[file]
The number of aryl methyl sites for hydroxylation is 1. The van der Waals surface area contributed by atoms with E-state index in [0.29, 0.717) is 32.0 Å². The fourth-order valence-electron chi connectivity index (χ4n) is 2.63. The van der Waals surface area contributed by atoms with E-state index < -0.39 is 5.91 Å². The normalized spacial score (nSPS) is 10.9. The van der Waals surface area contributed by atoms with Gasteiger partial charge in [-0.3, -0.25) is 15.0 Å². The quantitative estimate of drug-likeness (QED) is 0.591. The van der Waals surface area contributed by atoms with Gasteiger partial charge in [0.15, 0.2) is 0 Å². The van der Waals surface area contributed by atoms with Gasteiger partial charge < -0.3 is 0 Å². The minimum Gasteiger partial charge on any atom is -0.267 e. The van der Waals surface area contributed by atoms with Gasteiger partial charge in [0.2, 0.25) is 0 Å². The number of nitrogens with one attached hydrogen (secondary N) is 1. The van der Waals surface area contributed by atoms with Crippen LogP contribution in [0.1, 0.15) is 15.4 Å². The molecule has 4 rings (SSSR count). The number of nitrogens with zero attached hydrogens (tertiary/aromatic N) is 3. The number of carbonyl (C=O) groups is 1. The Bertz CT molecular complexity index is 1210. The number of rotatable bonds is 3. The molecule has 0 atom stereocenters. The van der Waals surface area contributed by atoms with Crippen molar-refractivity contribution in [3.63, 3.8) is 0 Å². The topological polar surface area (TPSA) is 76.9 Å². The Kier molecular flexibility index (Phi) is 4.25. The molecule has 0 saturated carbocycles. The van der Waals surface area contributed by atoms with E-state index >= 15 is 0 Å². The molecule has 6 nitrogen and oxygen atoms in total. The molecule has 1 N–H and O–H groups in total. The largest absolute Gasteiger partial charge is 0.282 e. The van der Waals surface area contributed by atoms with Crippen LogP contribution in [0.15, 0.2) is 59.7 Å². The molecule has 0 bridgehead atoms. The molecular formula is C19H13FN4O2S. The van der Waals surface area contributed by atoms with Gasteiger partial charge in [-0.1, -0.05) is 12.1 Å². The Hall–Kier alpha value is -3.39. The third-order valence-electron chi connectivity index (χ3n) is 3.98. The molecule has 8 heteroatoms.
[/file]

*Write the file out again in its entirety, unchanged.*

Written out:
The number of aryl methyl sites for hydroxylation is 1. The van der Waals surface area contributed by atoms with E-state index in [0.29, 0.717) is 32.0 Å². The fourth-order valence-electron chi connectivity index (χ4n) is 2.63. The van der Waals surface area contributed by atoms with E-state index < -0.39 is 5.91 Å². The normalized spacial score (nSPS) is 10.9. The van der Waals surface area contributed by atoms with Gasteiger partial charge in [-0.3, -0.25) is 15.0 Å². The quantitative estimate of drug-likeness (QED) is 0.591. The van der Waals surface area contributed by atoms with Gasteiger partial charge in [0.15, 0.2) is 0 Å². The van der Waals surface area contributed by atoms with Gasteiger partial charge < -0.3 is 0 Å². The minimum Gasteiger partial charge on any atom is -0.267 e. The van der Waals surface area contributed by atoms with Gasteiger partial charge in [0.2, 0.25) is 0 Å². The number of nitrogens with one attached hydrogen (secondary N) is 1. The van der Waals surface area contributed by atoms with Crippen LogP contribution in [0.1, 0.15) is 15.4 Å². The molecule has 4 rings (SSSR count). The number of nitrogens with zero attached hydrogens (tertiary/aromatic N) is 3. The number of carbonyl (C=O) groups is 1. The Bertz CT molecular complexity index is 1210. The number of rotatable bonds is 3. The molecule has 0 atom stereocenters. The van der Waals surface area contributed by atoms with Crippen molar-refractivity contribution in [3.63, 3.8) is 0 Å². The topological polar surface area (TPSA) is 76.9 Å². The Kier molecular flexibility index (Phi) is 4.25. The molecule has 0 saturated carbocycles. The van der Waals surface area contributed by atoms with E-state index >= 15 is 0 Å². The molecule has 6 nitrogen and oxygen atoms in total. The molecule has 1 N–H and O–H groups in total. The largest absolute Gasteiger partial charge is 0.282 e. The van der Waals surface area contributed by atoms with Crippen LogP contribution in [0.15, 0.2) is 59.7 Å². The molecule has 0 bridgehead atoms. The molecular formula is C19H13FN4O2S. The van der Waals surface area contributed by atoms with Gasteiger partial charge in [-0.1, -0.05) is 12.1 Å². The Hall–Kier alpha value is -3.39. The third-order valence-electron chi connectivity index (χ3n) is 3.98. The molecule has 8 heteroatoms.